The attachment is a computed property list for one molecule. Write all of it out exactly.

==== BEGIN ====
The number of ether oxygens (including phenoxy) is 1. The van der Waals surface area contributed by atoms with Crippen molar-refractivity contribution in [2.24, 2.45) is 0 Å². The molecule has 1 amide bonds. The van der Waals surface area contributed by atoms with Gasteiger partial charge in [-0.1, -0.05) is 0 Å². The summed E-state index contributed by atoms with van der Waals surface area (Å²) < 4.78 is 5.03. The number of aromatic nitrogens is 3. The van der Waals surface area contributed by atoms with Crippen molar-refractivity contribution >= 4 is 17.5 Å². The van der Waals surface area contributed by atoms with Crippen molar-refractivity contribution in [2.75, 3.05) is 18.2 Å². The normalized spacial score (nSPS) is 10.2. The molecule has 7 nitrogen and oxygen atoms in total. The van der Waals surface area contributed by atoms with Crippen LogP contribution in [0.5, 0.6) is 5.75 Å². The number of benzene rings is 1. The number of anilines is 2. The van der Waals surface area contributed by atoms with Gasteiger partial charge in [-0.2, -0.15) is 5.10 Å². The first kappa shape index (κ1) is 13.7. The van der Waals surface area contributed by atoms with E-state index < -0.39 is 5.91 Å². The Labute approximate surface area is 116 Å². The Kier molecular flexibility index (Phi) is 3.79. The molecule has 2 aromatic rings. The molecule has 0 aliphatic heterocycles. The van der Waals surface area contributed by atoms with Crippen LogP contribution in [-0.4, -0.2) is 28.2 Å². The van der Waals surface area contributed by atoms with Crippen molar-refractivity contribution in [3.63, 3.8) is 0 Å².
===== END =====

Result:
The number of ether oxygens (including phenoxy) is 1. The van der Waals surface area contributed by atoms with Crippen molar-refractivity contribution in [2.24, 2.45) is 0 Å². The molecule has 1 amide bonds. The van der Waals surface area contributed by atoms with Gasteiger partial charge in [-0.1, -0.05) is 0 Å². The summed E-state index contributed by atoms with van der Waals surface area (Å²) < 4.78 is 5.03. The number of aromatic nitrogens is 3. The van der Waals surface area contributed by atoms with Crippen molar-refractivity contribution >= 4 is 17.5 Å². The van der Waals surface area contributed by atoms with Crippen molar-refractivity contribution in [2.75, 3.05) is 18.2 Å². The normalized spacial score (nSPS) is 10.2. The molecule has 7 nitrogen and oxygen atoms in total. The van der Waals surface area contributed by atoms with Crippen LogP contribution in [0.5, 0.6) is 5.75 Å². The number of benzene rings is 1. The number of anilines is 2. The van der Waals surface area contributed by atoms with Gasteiger partial charge in [-0.2, -0.15) is 5.10 Å². The first kappa shape index (κ1) is 13.7. The van der Waals surface area contributed by atoms with E-state index < -0.39 is 5.91 Å². The Labute approximate surface area is 116 Å². The Kier molecular flexibility index (Phi) is 3.79. The molecule has 2 aromatic rings. The molecule has 0 aliphatic heterocycles. The van der Waals surface area contributed by atoms with Crippen LogP contribution in [-0.4, -0.2) is 28.2 Å². The van der Waals surface area contributed by atoms with Crippen molar-refractivity contribution in [3.63, 3.8) is 0 Å².